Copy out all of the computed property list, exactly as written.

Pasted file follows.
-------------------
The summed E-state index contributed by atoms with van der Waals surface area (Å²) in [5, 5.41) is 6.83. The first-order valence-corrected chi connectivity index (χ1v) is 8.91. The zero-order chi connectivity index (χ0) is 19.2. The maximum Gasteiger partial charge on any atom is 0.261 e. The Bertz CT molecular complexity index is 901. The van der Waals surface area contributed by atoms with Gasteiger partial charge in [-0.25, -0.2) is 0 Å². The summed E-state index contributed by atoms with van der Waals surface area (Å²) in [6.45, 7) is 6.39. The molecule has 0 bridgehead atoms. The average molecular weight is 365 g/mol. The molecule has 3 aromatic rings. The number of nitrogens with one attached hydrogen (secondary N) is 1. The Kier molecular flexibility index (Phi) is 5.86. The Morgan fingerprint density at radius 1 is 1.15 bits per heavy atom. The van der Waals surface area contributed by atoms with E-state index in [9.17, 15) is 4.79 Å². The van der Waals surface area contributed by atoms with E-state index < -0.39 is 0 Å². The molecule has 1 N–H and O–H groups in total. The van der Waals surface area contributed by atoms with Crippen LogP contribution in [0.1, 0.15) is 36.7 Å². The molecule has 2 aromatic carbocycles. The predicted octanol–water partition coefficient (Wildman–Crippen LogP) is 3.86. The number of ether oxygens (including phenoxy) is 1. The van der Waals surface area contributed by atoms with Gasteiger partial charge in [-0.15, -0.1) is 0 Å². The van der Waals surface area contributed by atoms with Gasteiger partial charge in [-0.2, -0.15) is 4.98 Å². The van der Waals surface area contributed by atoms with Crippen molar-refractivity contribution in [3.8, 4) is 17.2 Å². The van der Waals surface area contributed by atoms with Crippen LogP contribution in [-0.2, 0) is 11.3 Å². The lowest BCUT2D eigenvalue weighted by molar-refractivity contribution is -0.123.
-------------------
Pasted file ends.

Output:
The summed E-state index contributed by atoms with van der Waals surface area (Å²) in [5, 5.41) is 6.83. The first-order valence-corrected chi connectivity index (χ1v) is 8.91. The zero-order chi connectivity index (χ0) is 19.2. The maximum Gasteiger partial charge on any atom is 0.261 e. The Bertz CT molecular complexity index is 901. The van der Waals surface area contributed by atoms with Gasteiger partial charge in [-0.25, -0.2) is 0 Å². The summed E-state index contributed by atoms with van der Waals surface area (Å²) in [6.45, 7) is 6.39. The molecule has 0 bridgehead atoms. The average molecular weight is 365 g/mol. The molecule has 3 aromatic rings. The number of nitrogens with one attached hydrogen (secondary N) is 1. The Kier molecular flexibility index (Phi) is 5.86. The Morgan fingerprint density at radius 1 is 1.15 bits per heavy atom. The van der Waals surface area contributed by atoms with E-state index in [9.17, 15) is 4.79 Å². The van der Waals surface area contributed by atoms with E-state index < -0.39 is 0 Å². The molecule has 1 N–H and O–H groups in total. The van der Waals surface area contributed by atoms with Crippen LogP contribution in [0.1, 0.15) is 36.7 Å². The molecule has 2 aromatic carbocycles. The predicted octanol–water partition coefficient (Wildman–Crippen LogP) is 3.86. The number of ether oxygens (including phenoxy) is 1. The van der Waals surface area contributed by atoms with Gasteiger partial charge in [-0.15, -0.1) is 0 Å². The van der Waals surface area contributed by atoms with Gasteiger partial charge in [-0.2, -0.15) is 4.98 Å². The van der Waals surface area contributed by atoms with Crippen molar-refractivity contribution in [3.8, 4) is 17.2 Å². The van der Waals surface area contributed by atoms with Crippen LogP contribution in [-0.2, 0) is 11.3 Å². The lowest BCUT2D eigenvalue weighted by molar-refractivity contribution is -0.123.